Scramble on beach
Students backpack along Washington’s Olympic coast in 2012

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From humble beginnings in 1977 as an informal, student-led outing to the current lineup of 20 in-depth nature trips, the first-year Scrambles program has become a hallmark of the Whitman experience and a rite of passage beloved by generations. 

"Going on a Scramble was a really nice way to make meaningful friendships before the school year began," said Grace Dublin '21.  "Whenever you go into the outdoors with people you become really close really fast," she continued. "It was also just a lot of fun and a good way to end the summer."

Every August, the incoming class has the option to sign up for a Scramble that acquaints arrivals with new peers and the Pacific Northwest. About 180 first years participate annually, along with about 65 returning students who volunteer as Scramble leaders.  

Emma Struebing '20 admitted to being nervous about starting college last year and emphasized "how valuable participating in a Scramble was for allaying that fear."

She added, "Being able to participate in the Scramble program again, this time as a leader, and having the opportunity to build relationships with new students and answer any questions they might have about Whitman, were equally valuable and rewarding, and I hope to continue my involvement in the Scrambles program next year."

scramble backpacking

Scramble locations span Washington, Oregon and Idaho, and include the Elkhorn Mountains, Strawberry Mountains, Olympic Coast, San Juan Islands, Salmon River, Wallowa Mountains, Smith Rock State Park, North Cascades National Park and Mount St. Helens. Participants hike trails, scale summits, cook over campfires, kayak, raft, swim and paddleboard together. Last year, some witnessed a full solar eclipse.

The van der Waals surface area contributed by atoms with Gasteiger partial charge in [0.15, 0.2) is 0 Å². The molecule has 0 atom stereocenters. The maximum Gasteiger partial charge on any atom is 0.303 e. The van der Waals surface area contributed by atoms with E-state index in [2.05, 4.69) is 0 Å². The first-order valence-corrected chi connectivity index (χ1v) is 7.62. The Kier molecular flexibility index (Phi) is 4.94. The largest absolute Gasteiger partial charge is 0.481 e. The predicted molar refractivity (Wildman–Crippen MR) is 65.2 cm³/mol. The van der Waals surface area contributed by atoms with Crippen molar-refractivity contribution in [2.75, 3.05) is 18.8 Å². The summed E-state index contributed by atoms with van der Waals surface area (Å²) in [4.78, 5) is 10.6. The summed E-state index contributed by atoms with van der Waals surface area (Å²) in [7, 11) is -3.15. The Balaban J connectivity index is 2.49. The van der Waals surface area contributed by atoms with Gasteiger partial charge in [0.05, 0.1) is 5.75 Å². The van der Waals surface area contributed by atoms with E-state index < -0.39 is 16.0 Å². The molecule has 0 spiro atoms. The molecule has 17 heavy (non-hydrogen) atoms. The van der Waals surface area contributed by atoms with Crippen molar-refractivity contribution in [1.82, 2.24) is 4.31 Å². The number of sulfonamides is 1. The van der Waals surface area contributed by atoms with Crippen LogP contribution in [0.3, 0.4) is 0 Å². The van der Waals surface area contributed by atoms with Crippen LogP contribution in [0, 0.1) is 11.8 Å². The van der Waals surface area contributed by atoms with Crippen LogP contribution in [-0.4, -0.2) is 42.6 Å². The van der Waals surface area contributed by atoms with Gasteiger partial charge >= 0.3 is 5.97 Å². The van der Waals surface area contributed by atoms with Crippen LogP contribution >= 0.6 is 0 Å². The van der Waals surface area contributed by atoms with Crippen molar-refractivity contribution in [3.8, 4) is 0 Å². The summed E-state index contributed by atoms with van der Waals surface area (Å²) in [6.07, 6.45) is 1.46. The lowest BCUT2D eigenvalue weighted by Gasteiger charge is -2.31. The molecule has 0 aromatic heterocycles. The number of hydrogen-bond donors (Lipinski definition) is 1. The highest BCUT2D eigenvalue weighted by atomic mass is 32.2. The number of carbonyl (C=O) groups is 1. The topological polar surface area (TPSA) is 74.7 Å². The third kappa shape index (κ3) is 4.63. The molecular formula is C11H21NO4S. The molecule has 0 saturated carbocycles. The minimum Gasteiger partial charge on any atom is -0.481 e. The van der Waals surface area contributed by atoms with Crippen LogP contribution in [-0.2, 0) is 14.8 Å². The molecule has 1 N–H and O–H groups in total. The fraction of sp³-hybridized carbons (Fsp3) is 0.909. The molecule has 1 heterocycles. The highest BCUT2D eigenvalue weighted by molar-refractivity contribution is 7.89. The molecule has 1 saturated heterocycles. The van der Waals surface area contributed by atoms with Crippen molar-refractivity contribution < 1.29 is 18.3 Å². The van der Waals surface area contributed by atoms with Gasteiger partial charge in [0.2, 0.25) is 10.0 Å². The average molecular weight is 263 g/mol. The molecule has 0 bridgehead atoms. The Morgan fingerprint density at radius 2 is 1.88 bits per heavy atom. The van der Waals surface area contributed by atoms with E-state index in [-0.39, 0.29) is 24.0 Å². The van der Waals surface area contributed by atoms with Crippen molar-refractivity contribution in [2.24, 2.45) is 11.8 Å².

"Scrambles are one of the many ways new students are introduced to the dynamic region where they will be spending their next four years," said President Kathleen Murray. "The wilderness adventures foster unique bonding experiences for students that last throughout their time on campus and beyond."  

Brien Sheedy, director of outdoor programs, agreed. "Scrambles are an amazing opportunity for incoming students to build community, bond with other students and develop deep and meaningful relationships." Participants and trip leaders "are able to challenge themselves and thrive in a supportive community that then gets even bigger once they get back to campus." 

While many colleges and universities offer eco-orientation, Whitman's program includes several unique elements, Sheedy explained. In addition to being one of the nation's oldest, it gives participants the chance to master more outdoor skills over a longer period of time-six to nine days. And Whitties lead the excursions-not outside companies, as is the case at many other schools.  

Scrambles foster lifelong friendships, as thousands of Whitman alumni can attest. In fact, Scrambles are such a revered tradition that Whitties often plan their own reunions with Scramble buddies, just as they might with Greek groups or intramural sports teams. 

San Rafael, California, native and biology-environmental studies major Eva Geisse '17 went on a Scramble in Washington's Olympic National Park and then led that trip for three subsequent years, a practice known as completing a grand slam. "The relationships I made through Scrambles are some of my most special and strongest that I made during my time at Whitman," she said.  

Eliza Wyckoff '20 contributed reporting.